Over the years the strangest things land on the terrace at the rear of my flat, and today’s little leaving was the strangest thing of all.
One of the main criteria I have when looking for a new home is that I must have somewhere to grow a few plants, and I was overjoyed when I found my apartment in Ruzafa a couple of years ago. It has a 40m2 terrace that was totally empty when I arrived, apart from a cracked bathroom sink, a grubby towel, three odd socks and a lifetime’s worth of pegs.
It didn’t take me long to realise that, being on the first floor of my apartment building, and my terrace being the first flat surface that something encounters from its fall from the washing lines of the six storeys above me, I was going to find myself with a fair collection of oddities, most of which were of absolutely no use to me at all. The sink made me wonder, though.
I could have been like the disgruntled old sod we all encountered in our early years who would keep any ball that went over his wall, but what value to me have a red sock with a bunny on the side, size 3; a rucksack with the straps about three inches apart and suitable for a nine-year-old; a blue gingham plimsoll; a pink hand towel with a frayed edge and faded ‘Te Quiero’ – ‘I love you’ embroidered in the corner above a heart (obviously not intended for me!); a …. perhaps best not to mention that one, and a couple of dozen pegs. None, is the answer (apart from the pegs), so I devised a way of returning them to my vertical neighbours without causing embarrassment.
When you come into my building you enter a small foyer, with a couple of steps up to the lift, and quite early I got into the habit of leaving any of my findings in the foyer.
If something is small enough I tuck it through the handrail of the staircase.
This serves well for most things and nothing usually hangs around for more than a day. Some of my neighbours are kind enough to say thank you for the return of their footwear and bathroom impedimenta, although most don’t (sadly the landlords have allowed for a certain lesser quality of clientele to accommodate themselves on the upper floor, but what can one do). I feel I provide a valuable recovery service, delivered (almost) to your doorstep muy rapido (although I have to admit that the skimpy red satin panties with the embroidered sweetheart on the front below an enticingly tied lace bow did linger a little longer than is perhaps decent, before they were returned. I am human after all!)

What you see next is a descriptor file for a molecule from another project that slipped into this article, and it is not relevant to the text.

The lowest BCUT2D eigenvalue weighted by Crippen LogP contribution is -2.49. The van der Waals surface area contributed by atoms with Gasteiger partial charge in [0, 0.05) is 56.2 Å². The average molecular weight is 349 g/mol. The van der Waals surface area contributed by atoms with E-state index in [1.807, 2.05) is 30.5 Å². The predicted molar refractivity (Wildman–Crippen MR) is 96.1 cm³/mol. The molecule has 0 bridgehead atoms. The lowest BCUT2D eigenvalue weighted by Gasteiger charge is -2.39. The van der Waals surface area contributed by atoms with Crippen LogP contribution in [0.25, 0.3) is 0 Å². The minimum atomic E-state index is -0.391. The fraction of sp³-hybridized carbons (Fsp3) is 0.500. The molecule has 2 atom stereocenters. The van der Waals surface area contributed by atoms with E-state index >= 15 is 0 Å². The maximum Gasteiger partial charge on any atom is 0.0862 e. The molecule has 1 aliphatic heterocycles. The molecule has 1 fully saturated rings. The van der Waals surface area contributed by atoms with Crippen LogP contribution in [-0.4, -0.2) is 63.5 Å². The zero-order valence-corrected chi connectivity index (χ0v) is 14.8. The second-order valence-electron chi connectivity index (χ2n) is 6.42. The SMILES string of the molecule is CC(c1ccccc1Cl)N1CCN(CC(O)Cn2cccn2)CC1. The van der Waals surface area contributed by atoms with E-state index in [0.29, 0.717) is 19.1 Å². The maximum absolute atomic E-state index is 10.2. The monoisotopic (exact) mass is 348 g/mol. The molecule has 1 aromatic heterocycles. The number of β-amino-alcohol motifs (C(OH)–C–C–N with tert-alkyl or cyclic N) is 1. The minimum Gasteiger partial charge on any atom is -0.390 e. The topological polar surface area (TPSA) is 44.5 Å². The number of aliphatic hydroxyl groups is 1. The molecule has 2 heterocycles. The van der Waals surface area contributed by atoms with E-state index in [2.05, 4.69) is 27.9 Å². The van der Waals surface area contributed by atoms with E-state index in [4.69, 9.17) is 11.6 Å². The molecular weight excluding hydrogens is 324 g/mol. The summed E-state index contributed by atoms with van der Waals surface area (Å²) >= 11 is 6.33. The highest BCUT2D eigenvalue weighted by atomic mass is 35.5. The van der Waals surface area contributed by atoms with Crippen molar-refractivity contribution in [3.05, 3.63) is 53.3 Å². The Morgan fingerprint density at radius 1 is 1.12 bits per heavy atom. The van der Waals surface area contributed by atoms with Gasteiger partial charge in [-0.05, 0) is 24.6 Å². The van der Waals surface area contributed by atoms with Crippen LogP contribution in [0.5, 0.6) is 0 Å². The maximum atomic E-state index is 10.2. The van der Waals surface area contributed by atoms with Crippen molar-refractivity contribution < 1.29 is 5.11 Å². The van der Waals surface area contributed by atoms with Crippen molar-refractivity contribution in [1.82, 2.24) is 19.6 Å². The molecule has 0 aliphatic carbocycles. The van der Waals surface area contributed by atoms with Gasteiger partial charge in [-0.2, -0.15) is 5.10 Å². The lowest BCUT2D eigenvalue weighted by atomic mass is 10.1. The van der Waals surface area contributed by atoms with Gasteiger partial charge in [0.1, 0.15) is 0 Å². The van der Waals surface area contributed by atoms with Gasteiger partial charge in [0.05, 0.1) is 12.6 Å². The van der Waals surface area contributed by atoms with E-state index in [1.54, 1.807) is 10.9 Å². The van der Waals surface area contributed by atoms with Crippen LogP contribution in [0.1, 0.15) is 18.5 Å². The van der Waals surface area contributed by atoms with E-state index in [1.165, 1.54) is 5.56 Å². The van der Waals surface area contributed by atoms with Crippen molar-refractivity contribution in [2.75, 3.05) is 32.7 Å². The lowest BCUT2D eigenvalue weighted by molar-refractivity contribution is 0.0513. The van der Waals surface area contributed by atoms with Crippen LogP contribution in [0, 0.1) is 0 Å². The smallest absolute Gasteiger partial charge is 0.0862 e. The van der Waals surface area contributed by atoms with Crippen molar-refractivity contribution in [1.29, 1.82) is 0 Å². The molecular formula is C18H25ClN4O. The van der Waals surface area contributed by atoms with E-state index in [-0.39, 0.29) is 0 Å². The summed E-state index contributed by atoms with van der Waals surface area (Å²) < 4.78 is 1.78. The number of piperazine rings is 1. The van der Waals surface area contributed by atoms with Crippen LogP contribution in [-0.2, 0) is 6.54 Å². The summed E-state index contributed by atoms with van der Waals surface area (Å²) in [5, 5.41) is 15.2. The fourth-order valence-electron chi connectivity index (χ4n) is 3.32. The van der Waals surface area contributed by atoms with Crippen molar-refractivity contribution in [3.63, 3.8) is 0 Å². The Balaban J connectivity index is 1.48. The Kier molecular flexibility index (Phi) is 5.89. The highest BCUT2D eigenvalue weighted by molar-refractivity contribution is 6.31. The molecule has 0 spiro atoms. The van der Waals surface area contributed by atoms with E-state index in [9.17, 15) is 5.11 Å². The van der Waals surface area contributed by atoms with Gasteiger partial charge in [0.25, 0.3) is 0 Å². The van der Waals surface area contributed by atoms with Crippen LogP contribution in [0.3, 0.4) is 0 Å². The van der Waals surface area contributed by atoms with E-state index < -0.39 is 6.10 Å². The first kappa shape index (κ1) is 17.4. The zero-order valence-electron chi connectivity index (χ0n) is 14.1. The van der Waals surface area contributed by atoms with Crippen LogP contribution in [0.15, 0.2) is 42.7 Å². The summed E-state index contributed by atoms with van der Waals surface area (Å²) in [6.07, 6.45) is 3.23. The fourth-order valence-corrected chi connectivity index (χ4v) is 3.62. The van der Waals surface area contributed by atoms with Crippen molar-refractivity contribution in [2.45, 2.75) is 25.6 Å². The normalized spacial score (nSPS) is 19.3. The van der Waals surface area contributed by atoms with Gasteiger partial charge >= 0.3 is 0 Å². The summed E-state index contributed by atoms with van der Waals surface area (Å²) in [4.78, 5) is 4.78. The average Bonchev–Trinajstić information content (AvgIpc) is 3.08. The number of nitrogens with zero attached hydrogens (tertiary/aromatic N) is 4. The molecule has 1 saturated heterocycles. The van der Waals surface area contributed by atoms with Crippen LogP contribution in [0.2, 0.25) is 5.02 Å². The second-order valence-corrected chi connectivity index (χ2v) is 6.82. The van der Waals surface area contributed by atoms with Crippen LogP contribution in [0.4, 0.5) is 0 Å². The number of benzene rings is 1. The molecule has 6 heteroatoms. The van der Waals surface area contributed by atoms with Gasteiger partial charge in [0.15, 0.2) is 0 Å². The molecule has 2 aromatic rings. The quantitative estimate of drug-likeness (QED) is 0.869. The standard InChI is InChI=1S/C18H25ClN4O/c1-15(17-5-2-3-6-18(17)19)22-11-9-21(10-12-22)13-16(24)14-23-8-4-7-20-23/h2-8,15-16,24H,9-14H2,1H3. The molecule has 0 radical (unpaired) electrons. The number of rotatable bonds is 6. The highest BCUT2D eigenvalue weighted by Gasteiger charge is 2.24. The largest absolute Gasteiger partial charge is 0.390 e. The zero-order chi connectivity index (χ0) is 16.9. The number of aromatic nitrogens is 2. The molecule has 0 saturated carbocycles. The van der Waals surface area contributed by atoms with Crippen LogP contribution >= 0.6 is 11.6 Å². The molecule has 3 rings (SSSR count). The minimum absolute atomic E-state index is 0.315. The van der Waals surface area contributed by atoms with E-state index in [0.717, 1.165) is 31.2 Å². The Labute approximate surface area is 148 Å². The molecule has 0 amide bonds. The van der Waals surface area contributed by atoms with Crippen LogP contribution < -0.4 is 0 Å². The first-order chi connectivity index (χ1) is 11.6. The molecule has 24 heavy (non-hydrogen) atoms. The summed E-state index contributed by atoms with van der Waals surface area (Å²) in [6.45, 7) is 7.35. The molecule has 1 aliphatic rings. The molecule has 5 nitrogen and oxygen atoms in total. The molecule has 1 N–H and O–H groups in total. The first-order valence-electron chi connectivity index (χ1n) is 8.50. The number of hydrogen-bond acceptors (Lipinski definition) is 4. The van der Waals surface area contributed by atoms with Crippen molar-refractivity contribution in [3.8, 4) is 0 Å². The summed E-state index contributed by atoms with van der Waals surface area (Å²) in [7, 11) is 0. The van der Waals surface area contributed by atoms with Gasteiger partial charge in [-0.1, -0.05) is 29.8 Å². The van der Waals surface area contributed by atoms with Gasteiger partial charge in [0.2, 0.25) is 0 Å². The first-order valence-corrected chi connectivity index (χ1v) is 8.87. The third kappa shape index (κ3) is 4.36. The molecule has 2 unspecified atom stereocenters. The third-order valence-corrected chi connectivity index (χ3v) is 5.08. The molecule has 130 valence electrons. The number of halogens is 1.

The strangest thing of all to cascade onto my terrace arrived this morning. I went to hang out some washing and saw a peg lying on the tiles. At first I thought it was just another one come astray from someone’s washing, but as I got closer I saw that the peg was clamped around a folded piece of paper, with the word ‘Hola’ showing. I un-pegged the note and found a message written in capital letters on the back of a torn-off piece of calendar.
‘Hola: Soy Gay’ (it read)
‘Tengo 57 años y me gusta tu y tu terraza.
(For non-Spanish speakers,
‘Hello, I’m gay
I’m 57 years old and I like you and your terrace
Somebody likes me! Unfortunately for Sigfrido, I’m straight, and, quite frankly, I’d much rather the note came from a Sigfrida, but at least someone on God’s earth thinks I’m worth dropping (literally) a billet-doux to!
I was tempted to send a message to the phone number, saying thank you, but I’m unreservedly hetro, but thought that it might be someone having a joke, so decided against it. There again, perhaps it was my terrace he was more interested in.
So I continue returning the size 3 socks, the gingham plimsolls and the frayed-edge hand towels. But just you wait till the red knickers fall agin. Possession is nine tenths of the law, after all – and them buggers is mine!